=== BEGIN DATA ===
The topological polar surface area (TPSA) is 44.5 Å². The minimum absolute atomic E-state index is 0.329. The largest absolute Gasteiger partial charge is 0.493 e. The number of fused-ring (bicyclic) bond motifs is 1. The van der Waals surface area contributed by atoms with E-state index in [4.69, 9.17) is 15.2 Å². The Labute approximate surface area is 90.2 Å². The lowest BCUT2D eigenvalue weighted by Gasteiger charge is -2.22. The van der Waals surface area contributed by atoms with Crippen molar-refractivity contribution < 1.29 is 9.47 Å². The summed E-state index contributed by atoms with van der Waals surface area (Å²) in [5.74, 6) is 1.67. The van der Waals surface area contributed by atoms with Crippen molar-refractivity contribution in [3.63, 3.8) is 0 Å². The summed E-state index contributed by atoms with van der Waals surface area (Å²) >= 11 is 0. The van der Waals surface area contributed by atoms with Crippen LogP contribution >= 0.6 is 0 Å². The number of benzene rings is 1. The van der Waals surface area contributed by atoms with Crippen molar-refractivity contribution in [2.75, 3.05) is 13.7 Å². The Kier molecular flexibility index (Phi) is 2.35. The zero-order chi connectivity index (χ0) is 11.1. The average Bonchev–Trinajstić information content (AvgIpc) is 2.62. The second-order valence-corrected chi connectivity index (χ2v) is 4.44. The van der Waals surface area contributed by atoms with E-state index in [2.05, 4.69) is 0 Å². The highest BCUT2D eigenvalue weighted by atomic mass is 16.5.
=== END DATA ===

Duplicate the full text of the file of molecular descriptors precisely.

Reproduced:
The topological polar surface area (TPSA) is 44.5 Å². The minimum absolute atomic E-state index is 0.329. The largest absolute Gasteiger partial charge is 0.493 e. The number of fused-ring (bicyclic) bond motifs is 1. The van der Waals surface area contributed by atoms with E-state index in [4.69, 9.17) is 15.2 Å². The Labute approximate surface area is 90.2 Å². The lowest BCUT2D eigenvalue weighted by Gasteiger charge is -2.22. The van der Waals surface area contributed by atoms with Crippen molar-refractivity contribution < 1.29 is 9.47 Å². The summed E-state index contributed by atoms with van der Waals surface area (Å²) in [5.74, 6) is 1.67. The van der Waals surface area contributed by atoms with Crippen molar-refractivity contribution in [3.63, 3.8) is 0 Å². The summed E-state index contributed by atoms with van der Waals surface area (Å²) >= 11 is 0. The van der Waals surface area contributed by atoms with Crippen LogP contribution >= 0.6 is 0 Å². The number of benzene rings is 1. The van der Waals surface area contributed by atoms with Crippen molar-refractivity contribution in [2.75, 3.05) is 13.7 Å². The Kier molecular flexibility index (Phi) is 2.35. The zero-order chi connectivity index (χ0) is 11.1. The average Bonchev–Trinajstić information content (AvgIpc) is 2.62. The second-order valence-corrected chi connectivity index (χ2v) is 4.44. The van der Waals surface area contributed by atoms with E-state index in [2.05, 4.69) is 0 Å². The highest BCUT2D eigenvalue weighted by atomic mass is 16.5.